Delivery management is the function of applying processes to ensure goods are effectively and efficiently transferred from one location to the next. Sometimes called dispatch or fleet management, it answers the question, “How do we get this item from point A to point B?”. As consumer expectations continue to rise, this function has never been in greater demand. In this article we will discuss who is typically in charge of delivery management within an organization and how they can leverage software to do that job more effectively.
Note: “Delivery management” is also often used to refer to a general project management function that focuses on completing projects and controlling other business processes. This article focuses on the version that relates exclusively to delivery as it relates to the movement of goods.
Who is in charge of delivery management?
The person in charge of deliveries is usually called a delivery, logistics or dispatch manager. Delivery managers are often tasked with managing local delivery and driver operations. In smaller companies, they are often the middle point of contact between warehouses and those making deliveries. In more robust operations where orders are programmatically processed, delivery managers tend to focus on problem spots like delayed orders.
Improving delivery management
Whether you’re a small business just getting started or a multi-national juggernaut, delivery management is all about process improvement. Delivery operations are constantly striving to drive down costs by completing more deliveries with fewer resources (man hours, vehicles, fuel) while still maintaining a high level of customer service. Delivery managers regularly leverage a number of tools and strategies for improving their metrics and scaling up their operations.
Route optimization: Instead of routing each and every task by hand, route optimization algorithms can be used generate more efficient routes in less time. Advanced optimization software can factor in constraints like delivery windows, vehicle capacity, driver schedules and even traffic patterns to suggest the optimal route for drivers. Route optimization can also generate estimated arrival times that can be used for internal and customer communication purposes.
Automated dispatch: Running an on-demand delivery business at scale requires automating the dispatching process to some degree. Unlike scheduled deliveries, which can leverage forward-looking route optimization, on-demand businesses need to be able to dispatch on the fly as new orders come in. Instead of trying to contend with a wave of incoming orders, organizations like Food Connect use automated dispatching to programmatically assign orders to nearby drivers who can realistically complete the order within the allotted time frame. Automating dispatch frees up a delivery manager’s precious time to focus on handling exceptions and ensuring customers are satisfied.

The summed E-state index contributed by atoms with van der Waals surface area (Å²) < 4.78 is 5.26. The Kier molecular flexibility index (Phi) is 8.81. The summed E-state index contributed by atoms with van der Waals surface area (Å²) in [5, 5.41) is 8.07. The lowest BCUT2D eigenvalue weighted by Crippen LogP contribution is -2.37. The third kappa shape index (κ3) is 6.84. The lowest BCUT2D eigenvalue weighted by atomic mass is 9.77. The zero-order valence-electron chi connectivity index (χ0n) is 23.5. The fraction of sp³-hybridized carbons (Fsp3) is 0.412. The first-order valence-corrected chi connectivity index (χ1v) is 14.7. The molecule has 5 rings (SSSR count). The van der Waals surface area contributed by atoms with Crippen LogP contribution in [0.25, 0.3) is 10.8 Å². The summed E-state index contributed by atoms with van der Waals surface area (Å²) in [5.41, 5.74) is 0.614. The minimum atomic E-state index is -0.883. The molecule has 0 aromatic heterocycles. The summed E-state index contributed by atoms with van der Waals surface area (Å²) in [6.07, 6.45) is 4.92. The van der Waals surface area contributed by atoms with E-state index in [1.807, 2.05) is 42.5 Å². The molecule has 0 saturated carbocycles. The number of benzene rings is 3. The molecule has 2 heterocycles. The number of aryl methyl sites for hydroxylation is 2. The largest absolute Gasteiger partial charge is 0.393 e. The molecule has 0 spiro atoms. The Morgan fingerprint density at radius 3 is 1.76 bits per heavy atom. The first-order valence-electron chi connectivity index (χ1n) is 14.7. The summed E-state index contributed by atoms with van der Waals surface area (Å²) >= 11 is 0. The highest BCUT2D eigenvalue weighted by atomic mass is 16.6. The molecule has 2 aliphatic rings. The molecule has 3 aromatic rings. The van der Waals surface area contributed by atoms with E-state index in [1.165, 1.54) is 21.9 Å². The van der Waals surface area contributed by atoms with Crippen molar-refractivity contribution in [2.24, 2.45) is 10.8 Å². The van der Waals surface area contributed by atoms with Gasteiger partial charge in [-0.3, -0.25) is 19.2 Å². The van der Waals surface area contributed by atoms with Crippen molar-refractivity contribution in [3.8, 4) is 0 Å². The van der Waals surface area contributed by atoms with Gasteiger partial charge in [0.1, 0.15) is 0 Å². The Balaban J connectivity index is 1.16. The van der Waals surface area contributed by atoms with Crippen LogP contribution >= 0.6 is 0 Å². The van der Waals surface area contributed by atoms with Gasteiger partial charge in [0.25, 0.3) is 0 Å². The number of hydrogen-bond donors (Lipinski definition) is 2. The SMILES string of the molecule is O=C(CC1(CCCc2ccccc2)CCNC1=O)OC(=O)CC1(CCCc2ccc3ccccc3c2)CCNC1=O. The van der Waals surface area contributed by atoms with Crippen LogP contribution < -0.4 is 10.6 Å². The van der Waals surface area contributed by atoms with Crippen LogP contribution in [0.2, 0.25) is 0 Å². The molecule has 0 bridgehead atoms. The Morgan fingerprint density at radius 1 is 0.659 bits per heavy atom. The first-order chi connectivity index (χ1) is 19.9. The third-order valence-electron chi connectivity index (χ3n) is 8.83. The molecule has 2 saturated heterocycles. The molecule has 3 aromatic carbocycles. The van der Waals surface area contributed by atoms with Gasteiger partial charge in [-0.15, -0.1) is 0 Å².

Vehicle tracking: Is a driver on his or her way to their next delivery or accidentally heading in the opposite direction? Are they stuck in traffic? Real-time visibility into vehicle locations can help dispatchers understand when a driver may be off course, saving precious resources and avoiding costly delays. Vehicle tracking is also leveraged by customer support teams to inform customers when their delivery will likely be completed. Companies like Caliva use vehicle tracking technology to comply with California regulations for their industry while Leon & George uses the same data to provide their customers with a great experience as they wait for their delivery.
Proof of delivery: For some operations this means getting a customer signature to confirm receipt of a package. For others it might mean taking a photo of where a package was left so that it can be shared with the customer later. Advanced delivery operations will also leverage barcode scanning to make sure the right package (and only the right package) is delivered to a given location. This chain of custody is especially important for pharmaceuticals and other sensitive deliveries.
Reducing liability costs: By tracking the metrics of your fleet and the behavior of your drivers, businesses are often able to reduce insurance costs by providing their brokers with access to this data.
Team and customer communication: In an ideal world your drivers and dispatchers might never need to communicate via text or voice. Tasks would be assigned by the dispatchers and tasks would be completed by the drivers. However in the real world it is absolutely essential to facilitate easy communication between team members. If a driver is having trouble finding a dropoff location or reaching a customer, their first call is often to their dispatcher for guidance. This guidance is one of the key components of delivery management. With realtime chat, these communications are not only streamlined but enhanced by the added context of the driver’s location and the details of their active delivery.
Whether you are moving from a home-brew solution of managing multiple spreadsheets and calling delivery drivers to utilizing robust delivery management software, the end result is always the same — to get the customer what they ordered, when they want it.
If you’re looking to improve your delivery management process, and would like to learn more about doing it with delivery management software, feel free to drop us a line. We’d love to hear what you’re up to.